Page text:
The testimony adduced on both sides indicated very clearly that, absent the Dunavin episode, there would have been no reason why the fine relationship between Southwest and the Sharfsteins would not have continued indefinitely. Instead, the association retrogressed into an arms' length situation with the Sharfsteins, whose security had been seriously threatened, understandably wary about their future. As of January 31, 1968, Southwest had not notified them whether their employment contracts would be renewed.

The four employment contracts contained the following non-competition covenant:

"Employee covenants and agrees in connection with this Employment Agreement (and without regard to any termination thereof for any cause), and in connection with the contract for the sale of his Premier stock to Southwest, that for a period of five (5) years after conclusion of the sale of such stock to Southwest under and pursuant to the terms of the Stock Agreement (or, if upon the expiration of this Employment Agreement, Southwest is willing to extend the same upon terms not less favorable to Employee than those provided herein, and Employee shall be unwilling to do so, then for a period of five (5) years following the termination of this Employment Agreement) he will not, either directly or indirectly, own, manage, operate, control, be employed by, or be connected in any manner with any type of business in which Premier is now engaged, or in which it may be engaged upon expiration of such period at any point in Cook County, Illinois or within a radius of one hundred fifty miles of Premier's plant at Franklin Park, Illinois, or in any such business which is making sales and distributions in any county in Illinois and adjoining states in which Premier has had sales and distributions, which is Premier's agreed trade territory, and that he will not own any interest or stock in, or provide any financing for, any business which is so engaged within said radius, or in any such county."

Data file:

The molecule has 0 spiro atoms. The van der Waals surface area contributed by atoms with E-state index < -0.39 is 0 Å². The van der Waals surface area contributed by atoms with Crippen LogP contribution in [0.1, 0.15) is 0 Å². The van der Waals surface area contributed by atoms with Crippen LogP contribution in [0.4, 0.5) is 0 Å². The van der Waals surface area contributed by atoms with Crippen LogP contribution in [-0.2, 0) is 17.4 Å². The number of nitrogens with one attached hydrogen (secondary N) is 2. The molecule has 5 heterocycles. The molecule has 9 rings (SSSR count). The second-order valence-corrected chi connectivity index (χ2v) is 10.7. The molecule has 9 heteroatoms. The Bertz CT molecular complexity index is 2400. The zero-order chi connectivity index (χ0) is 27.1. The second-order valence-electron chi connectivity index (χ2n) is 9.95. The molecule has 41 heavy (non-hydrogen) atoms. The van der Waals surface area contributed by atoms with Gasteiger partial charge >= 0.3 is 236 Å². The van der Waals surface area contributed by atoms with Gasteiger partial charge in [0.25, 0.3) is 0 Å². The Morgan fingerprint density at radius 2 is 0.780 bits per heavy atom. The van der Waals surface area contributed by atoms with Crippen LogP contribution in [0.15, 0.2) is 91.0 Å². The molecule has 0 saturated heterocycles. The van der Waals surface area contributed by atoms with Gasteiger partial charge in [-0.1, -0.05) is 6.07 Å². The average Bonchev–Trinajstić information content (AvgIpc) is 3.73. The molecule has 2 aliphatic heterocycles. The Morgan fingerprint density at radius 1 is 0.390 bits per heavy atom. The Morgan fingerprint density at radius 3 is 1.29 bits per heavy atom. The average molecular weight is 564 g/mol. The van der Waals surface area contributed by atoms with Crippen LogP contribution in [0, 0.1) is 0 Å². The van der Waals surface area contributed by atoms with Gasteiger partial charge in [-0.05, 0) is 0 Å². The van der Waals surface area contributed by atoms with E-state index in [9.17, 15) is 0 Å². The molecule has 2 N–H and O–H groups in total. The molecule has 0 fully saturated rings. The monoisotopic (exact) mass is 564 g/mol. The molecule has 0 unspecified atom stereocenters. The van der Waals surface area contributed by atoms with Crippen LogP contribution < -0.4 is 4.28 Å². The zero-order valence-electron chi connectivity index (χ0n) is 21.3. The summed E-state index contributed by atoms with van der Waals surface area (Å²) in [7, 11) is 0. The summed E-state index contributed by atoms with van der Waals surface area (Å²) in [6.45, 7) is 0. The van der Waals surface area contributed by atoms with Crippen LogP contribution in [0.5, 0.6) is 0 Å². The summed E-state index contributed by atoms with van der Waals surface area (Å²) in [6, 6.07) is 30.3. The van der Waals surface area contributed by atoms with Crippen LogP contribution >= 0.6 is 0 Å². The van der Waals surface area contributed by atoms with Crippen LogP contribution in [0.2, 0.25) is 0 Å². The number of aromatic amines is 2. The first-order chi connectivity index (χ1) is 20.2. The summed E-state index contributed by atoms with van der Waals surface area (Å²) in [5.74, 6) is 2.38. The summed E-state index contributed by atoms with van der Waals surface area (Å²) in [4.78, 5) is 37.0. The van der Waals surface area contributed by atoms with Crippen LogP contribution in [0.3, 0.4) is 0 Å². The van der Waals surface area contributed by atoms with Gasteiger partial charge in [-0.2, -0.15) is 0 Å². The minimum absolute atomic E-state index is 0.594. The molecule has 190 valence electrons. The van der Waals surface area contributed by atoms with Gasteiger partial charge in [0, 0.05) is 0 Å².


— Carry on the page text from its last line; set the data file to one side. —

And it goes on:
The Sharfsteins construed the covenant as terminating their employment and also their duty not to compete on January 31, 1968. On February 3, 1968, they tendered their resignations; on February 16, the resignations became effective. They then formed Pride Container Corporation ("Pride"), which engaged in the production of corrugated and other paper products and had its principal place of business in Chicago.

Southwest brought suit against Pride and Robert and Richard Sharfstein to enjoin the defendants from competing with Southwest in violation of the terms of the restrictive covenant and to recover actual and punitive damages.